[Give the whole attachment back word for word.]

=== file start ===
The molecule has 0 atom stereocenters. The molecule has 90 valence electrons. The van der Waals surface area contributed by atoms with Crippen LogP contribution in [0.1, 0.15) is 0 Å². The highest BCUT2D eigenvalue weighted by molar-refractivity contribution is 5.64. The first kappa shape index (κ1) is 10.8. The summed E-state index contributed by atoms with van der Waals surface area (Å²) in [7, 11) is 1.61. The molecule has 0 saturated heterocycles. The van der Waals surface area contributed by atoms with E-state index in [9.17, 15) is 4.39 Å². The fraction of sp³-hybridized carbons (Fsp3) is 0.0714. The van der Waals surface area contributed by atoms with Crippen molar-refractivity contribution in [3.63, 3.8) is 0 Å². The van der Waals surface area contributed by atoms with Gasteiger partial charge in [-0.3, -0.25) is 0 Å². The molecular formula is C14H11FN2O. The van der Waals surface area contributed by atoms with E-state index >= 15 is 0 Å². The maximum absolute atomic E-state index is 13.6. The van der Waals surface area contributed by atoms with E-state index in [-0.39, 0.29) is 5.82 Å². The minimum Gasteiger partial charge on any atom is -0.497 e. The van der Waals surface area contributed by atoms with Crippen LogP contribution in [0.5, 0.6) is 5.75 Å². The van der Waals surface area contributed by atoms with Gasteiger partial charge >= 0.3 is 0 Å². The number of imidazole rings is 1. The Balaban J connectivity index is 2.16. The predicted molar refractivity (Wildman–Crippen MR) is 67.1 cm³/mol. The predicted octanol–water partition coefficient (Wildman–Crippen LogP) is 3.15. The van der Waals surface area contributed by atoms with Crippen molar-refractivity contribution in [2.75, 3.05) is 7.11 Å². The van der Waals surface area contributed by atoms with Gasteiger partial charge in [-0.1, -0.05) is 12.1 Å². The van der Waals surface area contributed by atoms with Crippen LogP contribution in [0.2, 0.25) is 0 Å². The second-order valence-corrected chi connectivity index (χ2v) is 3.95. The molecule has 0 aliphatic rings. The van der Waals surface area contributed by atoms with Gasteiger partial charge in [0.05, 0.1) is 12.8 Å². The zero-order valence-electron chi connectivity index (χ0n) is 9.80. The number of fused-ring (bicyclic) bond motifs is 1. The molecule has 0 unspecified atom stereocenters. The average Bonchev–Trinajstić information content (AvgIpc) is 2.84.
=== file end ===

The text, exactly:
The molecule has 0 atom stereocenters. The molecule has 90 valence electrons. The van der Waals surface area contributed by atoms with Crippen LogP contribution in [0.1, 0.15) is 0 Å². The highest BCUT2D eigenvalue weighted by molar-refractivity contribution is 5.64. The first kappa shape index (κ1) is 10.8. The summed E-state index contributed by atoms with van der Waals surface area (Å²) in [7, 11) is 1.61. The molecule has 0 saturated heterocycles. The van der Waals surface area contributed by atoms with E-state index in [9.17, 15) is 4.39 Å². The fraction of sp³-hybridized carbons (Fsp3) is 0.0714. The van der Waals surface area contributed by atoms with Crippen molar-refractivity contribution in [3.63, 3.8) is 0 Å². The van der Waals surface area contributed by atoms with Gasteiger partial charge in [-0.3, -0.25) is 0 Å². The molecular formula is C14H11FN2O. The van der Waals surface area contributed by atoms with E-state index >= 15 is 0 Å². The maximum absolute atomic E-state index is 13.6. The van der Waals surface area contributed by atoms with E-state index in [-0.39, 0.29) is 5.82 Å². The minimum Gasteiger partial charge on any atom is -0.497 e. The van der Waals surface area contributed by atoms with Crippen LogP contribution in [0.5, 0.6) is 5.75 Å². The van der Waals surface area contributed by atoms with Gasteiger partial charge >= 0.3 is 0 Å². The number of imidazole rings is 1. The Balaban J connectivity index is 2.16. The predicted molar refractivity (Wildman–Crippen MR) is 67.1 cm³/mol. The predicted octanol–water partition coefficient (Wildman–Crippen LogP) is 3.15. The van der Waals surface area contributed by atoms with Crippen molar-refractivity contribution in [2.75, 3.05) is 7.11 Å². The van der Waals surface area contributed by atoms with Gasteiger partial charge in [-0.1, -0.05) is 12.1 Å². The van der Waals surface area contributed by atoms with Crippen LogP contribution in [0.2, 0.25) is 0 Å². The second-order valence-corrected chi connectivity index (χ2v) is 3.95. The molecule has 0 aliphatic rings. The van der Waals surface area contributed by atoms with Gasteiger partial charge in [0.05, 0.1) is 12.8 Å². The zero-order valence-electron chi connectivity index (χ0n) is 9.80. The number of fused-ring (bicyclic) bond motifs is 1. The molecule has 0 unspecified atom stereocenters. The average Bonchev–Trinajstić information content (AvgIpc) is 2.84.